Feeding ecology of Benthosema glaciale across the North Atlantic
Peer reviewed, Journal article
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Original versionFrontiers in Marine Science. 2023, 10 . 10.3389/fmars.2023.1086607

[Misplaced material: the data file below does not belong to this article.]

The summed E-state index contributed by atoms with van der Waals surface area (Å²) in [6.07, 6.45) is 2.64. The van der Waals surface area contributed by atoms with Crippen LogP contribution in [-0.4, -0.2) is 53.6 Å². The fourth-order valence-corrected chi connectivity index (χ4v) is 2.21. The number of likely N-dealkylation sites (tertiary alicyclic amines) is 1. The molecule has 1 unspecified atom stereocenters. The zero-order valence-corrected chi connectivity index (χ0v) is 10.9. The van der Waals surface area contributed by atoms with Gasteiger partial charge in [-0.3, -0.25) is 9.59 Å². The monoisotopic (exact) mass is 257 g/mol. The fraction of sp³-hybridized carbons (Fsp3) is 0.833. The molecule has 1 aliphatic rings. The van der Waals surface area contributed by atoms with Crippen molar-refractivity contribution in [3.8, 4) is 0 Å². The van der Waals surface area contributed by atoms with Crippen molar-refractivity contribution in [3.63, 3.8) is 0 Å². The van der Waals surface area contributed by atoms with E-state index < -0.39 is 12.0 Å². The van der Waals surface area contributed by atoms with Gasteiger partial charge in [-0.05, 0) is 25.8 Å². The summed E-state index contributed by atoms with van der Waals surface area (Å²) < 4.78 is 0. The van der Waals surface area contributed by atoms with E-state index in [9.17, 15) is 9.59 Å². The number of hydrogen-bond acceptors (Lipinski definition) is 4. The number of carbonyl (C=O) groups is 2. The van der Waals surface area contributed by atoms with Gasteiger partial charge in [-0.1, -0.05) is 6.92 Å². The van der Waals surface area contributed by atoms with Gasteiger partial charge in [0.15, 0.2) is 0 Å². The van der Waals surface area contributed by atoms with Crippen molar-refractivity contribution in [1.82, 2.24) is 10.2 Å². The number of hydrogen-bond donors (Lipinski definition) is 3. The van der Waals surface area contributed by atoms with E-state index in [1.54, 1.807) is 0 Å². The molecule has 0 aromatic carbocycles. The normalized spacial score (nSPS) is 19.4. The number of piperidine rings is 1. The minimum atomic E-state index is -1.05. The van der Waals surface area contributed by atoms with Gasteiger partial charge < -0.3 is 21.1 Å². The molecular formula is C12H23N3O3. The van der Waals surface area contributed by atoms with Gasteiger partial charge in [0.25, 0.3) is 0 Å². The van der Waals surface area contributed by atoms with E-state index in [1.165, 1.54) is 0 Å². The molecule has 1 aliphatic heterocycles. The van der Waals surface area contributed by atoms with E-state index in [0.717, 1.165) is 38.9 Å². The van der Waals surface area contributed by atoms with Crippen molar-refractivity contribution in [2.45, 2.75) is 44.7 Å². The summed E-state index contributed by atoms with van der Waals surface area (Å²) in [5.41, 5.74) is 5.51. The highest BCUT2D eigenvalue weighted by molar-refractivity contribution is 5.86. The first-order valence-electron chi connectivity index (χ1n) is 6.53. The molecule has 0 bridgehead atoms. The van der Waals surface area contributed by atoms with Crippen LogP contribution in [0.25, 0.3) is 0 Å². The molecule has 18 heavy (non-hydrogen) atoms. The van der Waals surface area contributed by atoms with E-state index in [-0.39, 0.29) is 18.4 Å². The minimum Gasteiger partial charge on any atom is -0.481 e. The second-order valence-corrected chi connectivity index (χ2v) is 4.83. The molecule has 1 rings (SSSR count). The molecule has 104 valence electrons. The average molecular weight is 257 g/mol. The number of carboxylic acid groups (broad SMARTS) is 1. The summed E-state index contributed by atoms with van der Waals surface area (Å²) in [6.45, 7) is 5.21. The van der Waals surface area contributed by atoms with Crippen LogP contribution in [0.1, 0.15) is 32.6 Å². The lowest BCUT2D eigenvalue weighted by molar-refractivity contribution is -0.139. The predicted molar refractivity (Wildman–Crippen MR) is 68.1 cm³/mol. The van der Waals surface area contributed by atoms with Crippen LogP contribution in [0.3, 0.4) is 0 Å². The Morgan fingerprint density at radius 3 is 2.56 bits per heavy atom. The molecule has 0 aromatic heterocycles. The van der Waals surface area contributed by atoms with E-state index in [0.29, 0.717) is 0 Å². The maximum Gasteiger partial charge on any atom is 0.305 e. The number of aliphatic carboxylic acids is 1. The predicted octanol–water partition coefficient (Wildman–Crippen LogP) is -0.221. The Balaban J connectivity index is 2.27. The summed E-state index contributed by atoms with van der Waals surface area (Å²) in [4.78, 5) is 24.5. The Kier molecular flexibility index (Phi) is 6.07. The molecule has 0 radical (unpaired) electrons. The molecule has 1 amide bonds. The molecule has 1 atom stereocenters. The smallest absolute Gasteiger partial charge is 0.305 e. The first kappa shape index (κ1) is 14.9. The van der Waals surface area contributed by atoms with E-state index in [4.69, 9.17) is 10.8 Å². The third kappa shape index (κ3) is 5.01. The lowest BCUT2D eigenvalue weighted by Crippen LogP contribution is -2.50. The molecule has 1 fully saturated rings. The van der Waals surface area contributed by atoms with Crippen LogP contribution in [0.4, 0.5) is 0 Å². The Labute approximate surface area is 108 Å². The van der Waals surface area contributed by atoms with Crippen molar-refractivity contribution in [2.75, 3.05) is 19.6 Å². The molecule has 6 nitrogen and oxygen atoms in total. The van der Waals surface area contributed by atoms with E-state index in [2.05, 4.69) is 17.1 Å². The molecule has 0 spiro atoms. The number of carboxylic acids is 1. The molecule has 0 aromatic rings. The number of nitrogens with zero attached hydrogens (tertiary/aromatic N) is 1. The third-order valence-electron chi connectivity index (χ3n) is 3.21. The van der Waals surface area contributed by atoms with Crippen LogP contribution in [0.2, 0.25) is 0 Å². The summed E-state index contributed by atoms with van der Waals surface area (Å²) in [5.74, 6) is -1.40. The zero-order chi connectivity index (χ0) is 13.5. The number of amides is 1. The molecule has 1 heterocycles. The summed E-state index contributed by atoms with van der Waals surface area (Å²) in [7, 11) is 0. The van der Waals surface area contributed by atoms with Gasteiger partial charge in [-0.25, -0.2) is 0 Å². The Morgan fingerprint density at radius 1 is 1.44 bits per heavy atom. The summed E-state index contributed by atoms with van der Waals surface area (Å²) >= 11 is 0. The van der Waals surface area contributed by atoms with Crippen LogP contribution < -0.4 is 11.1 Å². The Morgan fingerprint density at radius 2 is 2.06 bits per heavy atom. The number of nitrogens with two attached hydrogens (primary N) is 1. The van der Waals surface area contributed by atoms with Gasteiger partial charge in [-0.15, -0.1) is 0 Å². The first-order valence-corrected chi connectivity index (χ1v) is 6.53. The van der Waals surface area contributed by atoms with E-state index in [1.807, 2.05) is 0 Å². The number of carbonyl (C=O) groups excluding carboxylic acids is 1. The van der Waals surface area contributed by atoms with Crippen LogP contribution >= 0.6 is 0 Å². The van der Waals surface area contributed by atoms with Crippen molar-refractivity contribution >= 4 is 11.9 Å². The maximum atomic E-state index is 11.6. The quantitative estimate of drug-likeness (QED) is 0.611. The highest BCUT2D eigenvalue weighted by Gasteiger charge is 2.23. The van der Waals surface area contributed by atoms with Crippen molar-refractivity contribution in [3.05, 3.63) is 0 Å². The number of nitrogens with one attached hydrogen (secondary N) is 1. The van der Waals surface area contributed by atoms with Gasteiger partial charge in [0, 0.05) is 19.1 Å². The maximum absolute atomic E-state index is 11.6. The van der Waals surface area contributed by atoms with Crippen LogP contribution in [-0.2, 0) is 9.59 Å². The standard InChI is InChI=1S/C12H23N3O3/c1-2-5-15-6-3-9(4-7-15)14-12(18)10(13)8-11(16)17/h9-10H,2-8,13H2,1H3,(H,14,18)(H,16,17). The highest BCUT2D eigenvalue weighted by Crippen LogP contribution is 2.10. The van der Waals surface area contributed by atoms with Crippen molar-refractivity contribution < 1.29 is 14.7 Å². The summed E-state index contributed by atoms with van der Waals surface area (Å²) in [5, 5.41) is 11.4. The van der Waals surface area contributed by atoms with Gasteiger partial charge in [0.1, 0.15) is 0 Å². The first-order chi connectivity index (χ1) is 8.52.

The glacier lanternfish Benthosema glaciale is a key myctophid with a wide distribution in the northern Atlantic. It is a species that has a strong vertical migration capacity and have the potential to move between the surface waters and mesopelagic depths in a diel cycle (DVM), mainly depending on ambient light conditions. We investigated the feeding ecology of B. glaciale across the Norwegian, Iceland, Irminger and Labrador Sea basins. An important component of Benthosema diet was various types of calanoid copepods, but with some additional variability across the deep basins. ‘House’s’ of Appendicularia were only found in stomachs from the Labrador basin and were positively selected for here. The large calanoid Calanus hyperboreus was strongly selected for in the Iceland Sea, while its smaller counterpart C. finmarchicus was negatively selected for here. Fish from the Irminger, Labrador and Norwegian Seas displayed a high number of empty stomachs while no fish stomachs were found empty in the Iceland Sea. Contrary to expectation due to being located at the highest latitude, Benthosema in the Iceland Sea had significantly higher condition factor (for both small and large fish) and liver indices compared to fish from other basins, but the abundance of small fish in the sampled population here was very low. This contrasts with the “light environment exclusion” (LEE) hypothesis, which propose that the extreme light environment at higher latitudes restricts feeding opportunities for mesopelagic fish at high latitudes. It is suggested that improved classification of prey through stomach analyses should aim to allow bioluminescent organisms to be separated from non-bioluminescent prey if feasible. This would allow improved resolution to analyse stomach contents and certainly progress our understanding of the success of myctophids across variable habitats.